Best cheap lunch:
The Pizza Pizza in the University Centre food court has the cheapest deals
Best hangover breakfast:
We’ve got four Tim Hortons locations on campus, so no matter where you ended up last night, there’s a hangover breakfast nearby
Favourite campus food:
The chicken pitas at Rooster’s is an all-time classic and a Carleton favourite
Best bar for hanging out:
With two bars on campus to pick from, you always have a choice. But if you wanna get off campus, the Local Lansdowne is where it’s at!
Best place to study on campus:
The Reader’s Digest Resource Centre in Richcraft Hall is a hidden gem
Always keep Domino’s on speed-dial for delivery, but if you’re on campus late and want good pizza fast, check out the late-night eatery in the tunnels called the Oasis
Best place for a nap:
It doesn’t get comfier than the couches on the fourth floor of the library
Best campus event:
Do. Not. Miss. Out. On. The. Panda. Game. It’s hands-down the best experience you’ll have all year.
Best place to live:
The Glebe is pretty much the go-to place if you’re trying to find the best bang for your buck
If I could change one thing about the school:
Change the name of Richcraft Hall back to River Building (RIP)
My first steps on Carleton University’s campus weren’t during the hustle and bustle of move-in day in September—they were at an orientation held in July for prospective students. But from the moment I arrived, I knew I could call Carleton home.
Coming from the West Coast, I didn’t know what to expect. As I raced against time on that stormy summer day, struggling to make it to orientation after already missing other activities, I was greeted by smiling peer leaders who welcomed me despite my tardiness. I spent the rest of the night exploring Carleton’s majestic tunnel system, watching movies, eating pizza and playing video games with my new-found friends on campus. I could already tell Carleton was where I wanted to be for the school year.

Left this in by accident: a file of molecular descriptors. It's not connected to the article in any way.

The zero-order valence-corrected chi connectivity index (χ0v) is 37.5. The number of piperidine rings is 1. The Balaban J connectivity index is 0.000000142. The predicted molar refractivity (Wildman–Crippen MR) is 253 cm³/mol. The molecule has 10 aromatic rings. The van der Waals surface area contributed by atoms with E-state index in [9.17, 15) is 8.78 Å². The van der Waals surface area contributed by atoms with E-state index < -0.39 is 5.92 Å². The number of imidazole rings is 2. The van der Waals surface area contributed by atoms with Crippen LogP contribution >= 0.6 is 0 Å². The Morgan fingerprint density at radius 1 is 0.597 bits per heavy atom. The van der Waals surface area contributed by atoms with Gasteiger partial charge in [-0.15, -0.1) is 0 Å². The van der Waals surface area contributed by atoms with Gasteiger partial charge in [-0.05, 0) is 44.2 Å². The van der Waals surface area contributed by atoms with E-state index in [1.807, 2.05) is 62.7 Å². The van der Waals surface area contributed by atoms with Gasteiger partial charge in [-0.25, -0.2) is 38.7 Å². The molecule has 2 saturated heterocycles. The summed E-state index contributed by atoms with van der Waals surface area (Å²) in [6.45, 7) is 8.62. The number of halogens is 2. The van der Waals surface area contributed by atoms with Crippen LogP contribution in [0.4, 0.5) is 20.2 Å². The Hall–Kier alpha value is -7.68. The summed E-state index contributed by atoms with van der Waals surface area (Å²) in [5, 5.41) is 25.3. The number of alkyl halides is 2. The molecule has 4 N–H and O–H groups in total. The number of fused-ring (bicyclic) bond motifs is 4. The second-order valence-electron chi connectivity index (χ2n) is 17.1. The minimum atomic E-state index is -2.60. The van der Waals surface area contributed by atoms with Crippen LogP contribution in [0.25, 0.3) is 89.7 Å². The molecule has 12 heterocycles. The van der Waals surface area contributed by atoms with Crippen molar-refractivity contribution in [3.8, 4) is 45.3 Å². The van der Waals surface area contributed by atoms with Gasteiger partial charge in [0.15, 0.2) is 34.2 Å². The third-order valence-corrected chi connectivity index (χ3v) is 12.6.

And that year didn’t disappoint. After quickly unpacking when I arrived at residence, I was on a bus to Parliament Hill with people I’d just met on my floor. We explored the city and walked back to campus, sipping coffee, forming friendships and finding hidden study spots around the beautiful Canadian capital.
When exam season hit, during the dreaded long Ottawa winter, I found myself taking that same bus to skate on the world’s largest natural ice rink and eating Nutella-flavoured BeaverTails.
It was the top-notch journalism program that attracted me to Carleton at first, but the people I met along the way are what made me want to call it home.
Being located in the nation’s capital means Carleton is a truly political school. Whether you’re studying journalism or another program, this makes for some amazing year-round opportunities for activism and engagement within the student community. If student politics isn’t your thing, you can watch federal politics happen in real time during rallies, protests and demonstrations on Parliament Hill.
If there’s one thing I can truly say about Ottawa, it’s this: it grows on you quicker than you think. Whether it’s the city’s uniquely Canadian experiences, the local food movement or the independent music and poetry scene, Ottawa has a way of making you fall for it head over heels.
I can’t tell you the number of times I found myself admiring the beauty of this city. You can spend weekends exploring museums or art galleries or discovering a new book in the most beautiful local café in the world—Black Squirrel Books. Give this quaint little city a chance and let it work its magic on you.
For all the latest updates on campus life and what’s happening in the city, visit the website of Carleton’s student newspaper at charlatan.ca. You can volunteer to write for the paper and get press passes to exclusive events.